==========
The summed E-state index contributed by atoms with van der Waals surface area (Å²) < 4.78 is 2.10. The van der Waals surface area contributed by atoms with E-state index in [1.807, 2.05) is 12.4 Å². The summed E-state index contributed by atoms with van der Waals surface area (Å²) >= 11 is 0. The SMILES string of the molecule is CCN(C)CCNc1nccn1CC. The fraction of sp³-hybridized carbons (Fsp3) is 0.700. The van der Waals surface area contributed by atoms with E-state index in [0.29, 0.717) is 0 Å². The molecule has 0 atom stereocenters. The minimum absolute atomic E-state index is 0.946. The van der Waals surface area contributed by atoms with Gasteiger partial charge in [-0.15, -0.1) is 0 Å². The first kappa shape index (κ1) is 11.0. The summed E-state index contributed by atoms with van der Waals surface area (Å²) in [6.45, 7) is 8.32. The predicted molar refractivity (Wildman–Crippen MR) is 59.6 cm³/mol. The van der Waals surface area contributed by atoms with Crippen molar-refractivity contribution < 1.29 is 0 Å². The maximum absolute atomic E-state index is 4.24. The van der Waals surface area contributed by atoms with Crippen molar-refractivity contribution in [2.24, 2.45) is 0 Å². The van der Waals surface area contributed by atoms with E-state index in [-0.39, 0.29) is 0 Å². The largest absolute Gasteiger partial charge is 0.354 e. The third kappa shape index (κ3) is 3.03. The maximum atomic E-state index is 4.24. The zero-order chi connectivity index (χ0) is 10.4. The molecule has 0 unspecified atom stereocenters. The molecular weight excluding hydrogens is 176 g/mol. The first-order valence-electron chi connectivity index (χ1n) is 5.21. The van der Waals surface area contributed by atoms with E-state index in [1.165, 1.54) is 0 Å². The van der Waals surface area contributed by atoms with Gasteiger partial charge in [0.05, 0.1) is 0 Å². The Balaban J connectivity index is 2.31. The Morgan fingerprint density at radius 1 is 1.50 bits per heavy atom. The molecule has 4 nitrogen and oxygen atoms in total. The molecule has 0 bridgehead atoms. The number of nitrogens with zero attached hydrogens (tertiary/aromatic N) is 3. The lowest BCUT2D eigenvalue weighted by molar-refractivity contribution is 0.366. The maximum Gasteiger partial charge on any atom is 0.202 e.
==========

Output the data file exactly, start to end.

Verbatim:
The summed E-state index contributed by atoms with van der Waals surface area (Å²) < 4.78 is 2.10. The van der Waals surface area contributed by atoms with E-state index in [1.807, 2.05) is 12.4 Å². The summed E-state index contributed by atoms with van der Waals surface area (Å²) >= 11 is 0. The SMILES string of the molecule is CCN(C)CCNc1nccn1CC. The fraction of sp³-hybridized carbons (Fsp3) is 0.700. The van der Waals surface area contributed by atoms with E-state index in [0.29, 0.717) is 0 Å². The molecule has 0 atom stereocenters. The minimum absolute atomic E-state index is 0.946. The van der Waals surface area contributed by atoms with Gasteiger partial charge in [-0.15, -0.1) is 0 Å². The first kappa shape index (κ1) is 11.0. The summed E-state index contributed by atoms with van der Waals surface area (Å²) in [6.45, 7) is 8.32. The predicted molar refractivity (Wildman–Crippen MR) is 59.6 cm³/mol. The van der Waals surface area contributed by atoms with Crippen molar-refractivity contribution < 1.29 is 0 Å². The maximum absolute atomic E-state index is 4.24. The van der Waals surface area contributed by atoms with Crippen molar-refractivity contribution in [2.24, 2.45) is 0 Å². The van der Waals surface area contributed by atoms with E-state index in [-0.39, 0.29) is 0 Å². The largest absolute Gasteiger partial charge is 0.354 e. The third kappa shape index (κ3) is 3.03. The maximum atomic E-state index is 4.24. The zero-order chi connectivity index (χ0) is 10.4. The molecule has 0 unspecified atom stereocenters. The molecular weight excluding hydrogens is 176 g/mol. The first-order valence-electron chi connectivity index (χ1n) is 5.21. The van der Waals surface area contributed by atoms with E-state index in [1.165, 1.54) is 0 Å². The van der Waals surface area contributed by atoms with Gasteiger partial charge in [0.05, 0.1) is 0 Å². The Balaban J connectivity index is 2.31. The Morgan fingerprint density at radius 1 is 1.50 bits per heavy atom. The molecule has 4 nitrogen and oxygen atoms in total. The molecule has 0 bridgehead atoms. The number of nitrogens with zero attached hydrogens (tertiary/aromatic N) is 3. The lowest BCUT2D eigenvalue weighted by molar-refractivity contribution is 0.366. The maximum Gasteiger partial charge on any atom is 0.202 e.